"If you build it, they will come."
That classic line from Field of Dreams echoed on twenty-five years later for Warner Bros. and The LEGO Movie over the weekend. The studio's first animated effort in over two years assembled a spectacular $69.1 million opening frame, considerably higher than most of the industry was expecting.
That already makes LEGO the fifth-highest grossing WB animation of all-time (swiftly topping their most recent cartoon, Happy Feet Two and its $64 million domestic run). The studio's two best animations of all time: Happy Feet ($198 million) and The Polar Express ($162.8 million original run, $183.4 million lifetime). Those are figures LEGO is virtually assured to surpass based on the film's strong word of mouth and universally glowing reviews.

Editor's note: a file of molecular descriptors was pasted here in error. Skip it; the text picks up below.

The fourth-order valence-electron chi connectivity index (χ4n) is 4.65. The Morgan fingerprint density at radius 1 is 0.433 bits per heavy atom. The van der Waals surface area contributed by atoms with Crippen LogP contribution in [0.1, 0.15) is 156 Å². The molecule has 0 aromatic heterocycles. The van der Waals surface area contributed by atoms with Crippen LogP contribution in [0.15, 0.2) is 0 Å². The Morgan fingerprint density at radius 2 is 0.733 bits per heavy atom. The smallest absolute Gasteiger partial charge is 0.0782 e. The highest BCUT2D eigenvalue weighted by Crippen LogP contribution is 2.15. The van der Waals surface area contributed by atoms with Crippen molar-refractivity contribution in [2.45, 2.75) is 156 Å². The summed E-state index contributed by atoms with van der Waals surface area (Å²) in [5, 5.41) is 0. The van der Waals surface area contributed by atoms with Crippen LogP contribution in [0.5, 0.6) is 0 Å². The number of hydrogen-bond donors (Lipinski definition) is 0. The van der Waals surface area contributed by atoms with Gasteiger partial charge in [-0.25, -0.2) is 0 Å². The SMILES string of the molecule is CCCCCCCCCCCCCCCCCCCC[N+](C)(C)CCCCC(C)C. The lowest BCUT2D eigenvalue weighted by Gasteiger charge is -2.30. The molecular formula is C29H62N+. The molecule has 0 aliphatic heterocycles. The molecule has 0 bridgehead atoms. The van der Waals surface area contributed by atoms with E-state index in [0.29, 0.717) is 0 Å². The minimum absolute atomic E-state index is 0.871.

How did they pull it off?
Founded in Denmark in 1949, the LEGO company has become a generational brand. What began as a block-building line of toys has evolved into an immensely broad franchise consisting of video games, retail stores, theme parks serving as popular family destinations, and an impressive line of licensing partners that has expanded the LEGO establishment over the past fifteen years. That's when the company began its game-changing relationship with Lucasfilm and Star Wars, still the hottest property on LEGO's list of licensors which includes Harry Potter, The Lord of the Rings, Batman, Toy Story, Spider-Man, Spongebob Squarepants, and many more. The company's global market share has since topped Hasbro and moved closer to that of Mattel... (more)
Full story: http://www.boxoffice...what-went-right
Edited by ShawnMR, 10 February 2014 - 12:38 PM.